July 2, 2009

Vanishing act


I had the power to make myself disappear when I was a boy. Strange how so 
many of these phenomena appear during adolescence... on the cusp of 
acquiring unimagined carnal powers, while losing others, just as extraordinary, in 
the exchange.
I haven’t thought about this for years, though it really did happen. "There are 
more things in heaven and earth, Horatio, than are dreamt of in your 
philosophy." I had read about how to do it in some comic book... the go-to 
source, as every adolescent knows but has forgotten, for occult knowledge. It 
had to do with completely emptying the mind. I think what appealed to me 
about acquiring this staple of super powers was that it didn’t require muscles or 
a laboratory. I practiced emptying my mind. Soon I got so good at it, achieved a 
level of disassociation so profound, that it actually made my hair stand on end... 
and I watched myself, albeit briefly, disappear. I watched it happen in the mirror 
on my bedroom door.
It was scary. And fear was its foe. It never lasted. Only years later did I learn 
that I had achieved, during these meditations, what Zen masters call the doubt 
sensation, a rare achievement, although considered by adepts to be sophomoric 
in the long road to enlightenment, in which reflexive consciousness shifts onto a 
track in which one's existence is called into question. Its evocation of physical 
invisibility, however, appeared to be mine alone. I was unable to find any 
reference to the phenomenon in any of the books on exotic cultic practices that I 
pored over in those days.
The heroic, or criminal, imagination of a thirteen-year-old doesn’t go very far for 
its inspiration. Notions of, once invisible, disabling all the nuclear missiles in the 
Soviet Block, of emptying the city pound of its canine prisoners, or the cash 
register at the corner gas station of its cash, quickly vanished, along with my 
fugitive flesh, in the half-dozen sessions in which I watched myself flicker out of 
the visible world. Once invisible, a kind of ecstatic paralysis supervened. I 
suppose over time, and with the right tutelage, I could have stood up, passed 
through the door, descended the stairs, and entered a privileged world whose 
secrets and devices were now laid tenderly bare. But I was not a monk on a 
mountaintop. I was an adolescent in an American suburb. The sheer freakyness 
of the experience, the impulse to laugh or scream, invariably brought it to an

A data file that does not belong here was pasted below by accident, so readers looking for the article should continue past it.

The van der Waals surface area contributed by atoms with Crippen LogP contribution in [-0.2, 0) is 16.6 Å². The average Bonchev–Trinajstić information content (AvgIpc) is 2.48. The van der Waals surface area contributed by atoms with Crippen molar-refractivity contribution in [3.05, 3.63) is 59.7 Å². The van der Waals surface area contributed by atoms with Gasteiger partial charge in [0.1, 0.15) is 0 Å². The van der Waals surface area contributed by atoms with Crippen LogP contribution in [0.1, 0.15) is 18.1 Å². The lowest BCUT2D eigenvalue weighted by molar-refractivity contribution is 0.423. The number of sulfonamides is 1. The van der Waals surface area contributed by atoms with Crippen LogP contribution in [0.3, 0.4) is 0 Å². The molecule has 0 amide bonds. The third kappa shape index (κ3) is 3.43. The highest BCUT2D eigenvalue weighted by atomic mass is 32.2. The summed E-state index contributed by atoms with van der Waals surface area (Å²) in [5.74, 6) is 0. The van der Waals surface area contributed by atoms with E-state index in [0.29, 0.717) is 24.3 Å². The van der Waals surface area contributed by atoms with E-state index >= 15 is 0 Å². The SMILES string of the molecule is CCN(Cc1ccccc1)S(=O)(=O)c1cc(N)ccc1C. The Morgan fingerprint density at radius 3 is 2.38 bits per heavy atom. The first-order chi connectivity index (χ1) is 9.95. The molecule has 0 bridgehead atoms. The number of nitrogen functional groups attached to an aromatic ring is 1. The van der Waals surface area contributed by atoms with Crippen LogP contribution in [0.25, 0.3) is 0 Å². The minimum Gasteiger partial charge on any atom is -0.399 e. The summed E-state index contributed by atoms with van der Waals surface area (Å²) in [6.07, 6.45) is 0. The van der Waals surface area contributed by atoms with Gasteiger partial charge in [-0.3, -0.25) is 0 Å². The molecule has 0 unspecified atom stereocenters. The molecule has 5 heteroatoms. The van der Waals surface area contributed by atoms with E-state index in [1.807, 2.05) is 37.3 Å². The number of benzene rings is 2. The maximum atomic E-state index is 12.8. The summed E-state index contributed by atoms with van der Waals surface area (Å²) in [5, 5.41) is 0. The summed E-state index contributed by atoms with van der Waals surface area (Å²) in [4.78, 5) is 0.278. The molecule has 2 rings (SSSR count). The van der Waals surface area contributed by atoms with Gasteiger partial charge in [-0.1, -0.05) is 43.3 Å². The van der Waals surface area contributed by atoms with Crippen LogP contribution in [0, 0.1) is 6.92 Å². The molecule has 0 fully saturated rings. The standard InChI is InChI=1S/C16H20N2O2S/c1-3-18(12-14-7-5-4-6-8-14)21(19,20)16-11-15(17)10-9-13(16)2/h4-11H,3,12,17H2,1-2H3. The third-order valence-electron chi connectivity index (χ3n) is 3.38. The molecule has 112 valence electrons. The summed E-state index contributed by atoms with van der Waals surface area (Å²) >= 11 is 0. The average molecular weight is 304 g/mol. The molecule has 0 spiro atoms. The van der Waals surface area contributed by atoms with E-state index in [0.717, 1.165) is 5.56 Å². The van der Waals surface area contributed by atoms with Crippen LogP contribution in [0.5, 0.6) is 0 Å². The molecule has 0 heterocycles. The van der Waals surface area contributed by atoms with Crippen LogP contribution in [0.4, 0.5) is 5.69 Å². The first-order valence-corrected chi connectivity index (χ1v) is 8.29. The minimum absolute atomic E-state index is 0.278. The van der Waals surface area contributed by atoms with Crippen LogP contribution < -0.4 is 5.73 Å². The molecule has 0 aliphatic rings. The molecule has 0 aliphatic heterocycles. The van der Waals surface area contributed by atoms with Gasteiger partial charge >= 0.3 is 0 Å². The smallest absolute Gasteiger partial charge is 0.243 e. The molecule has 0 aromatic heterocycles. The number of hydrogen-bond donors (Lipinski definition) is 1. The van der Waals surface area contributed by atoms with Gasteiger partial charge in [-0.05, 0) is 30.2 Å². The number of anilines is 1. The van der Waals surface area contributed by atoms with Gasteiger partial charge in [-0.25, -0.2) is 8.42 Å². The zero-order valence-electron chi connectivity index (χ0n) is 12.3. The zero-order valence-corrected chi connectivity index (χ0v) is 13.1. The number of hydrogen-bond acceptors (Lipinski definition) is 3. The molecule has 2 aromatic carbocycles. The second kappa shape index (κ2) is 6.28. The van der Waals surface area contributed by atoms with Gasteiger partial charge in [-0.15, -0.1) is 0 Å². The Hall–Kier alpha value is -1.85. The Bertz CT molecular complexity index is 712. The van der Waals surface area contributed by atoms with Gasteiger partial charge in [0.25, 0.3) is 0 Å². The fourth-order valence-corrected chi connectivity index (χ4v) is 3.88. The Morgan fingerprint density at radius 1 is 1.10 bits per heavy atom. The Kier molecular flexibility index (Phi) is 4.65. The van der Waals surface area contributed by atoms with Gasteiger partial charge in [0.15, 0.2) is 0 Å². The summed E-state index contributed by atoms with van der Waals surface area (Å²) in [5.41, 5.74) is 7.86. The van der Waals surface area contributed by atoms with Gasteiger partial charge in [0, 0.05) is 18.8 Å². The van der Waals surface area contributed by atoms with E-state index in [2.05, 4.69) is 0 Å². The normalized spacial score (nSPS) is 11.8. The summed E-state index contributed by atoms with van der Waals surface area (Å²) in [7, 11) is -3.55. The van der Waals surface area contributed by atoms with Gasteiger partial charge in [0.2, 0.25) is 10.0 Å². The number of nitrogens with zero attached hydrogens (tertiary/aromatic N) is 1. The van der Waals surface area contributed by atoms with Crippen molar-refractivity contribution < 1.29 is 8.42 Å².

end. And I was always too frightened to try again, at least for a while.
I agreed to demonstrate this to my two best friends, Larry and Joe. But try as I 
might, I couldn’t quite get there with somebody watching. The self-consciousness 
of puberty was beginning to undermine my boyhood guilelessness. I think on 
some level, I wanted to fly under the radar with this, and feared the hoopla it 
would cause. I sat, legs folded in a modified lotus position, in my upstairs 
bedroom, Larry standing and Joe sitting on the bed skeptically in front of me. 
Turning inward, my mind began to zone in on the nothingness that turned the 
world inside out. I began to feel the old sensation. My heart began to slow even 
as an unnamable dread washed over me. I felt the hair on the back of my neck 
stir. Reality began to shimmer. But as I gazed into the faintly growing surprise in 
their faces, a quickening, I felt the weight and density of reality quickly return. 
Another try went nowhere. "Sorry, I guess I need to be alone," I said as I got 
shakily to my feet. Joe said he thought he saw something. Larry chided him. Joe 
and I exchanged furtive glances. Larry tried to kid me about it, but there was a 
hint of trepidation, a slight balk, in his voice. The subject was soon dropped.
I never did it again. I think I tried once. But the skepticism of my friends, the 
enormity of the possibility that I had done what I thought I had, an instinctive 
fear of jumping head first and irrevocably into a shining abyss or insanity, and 
an adolescent’s dawning sense of community and his desire to find a place in it, 
conspired to consign the experience to its place in my closet among the tattered 
comics and dusty toys, they themselves having disappeared, long ago, in the 
usual way.


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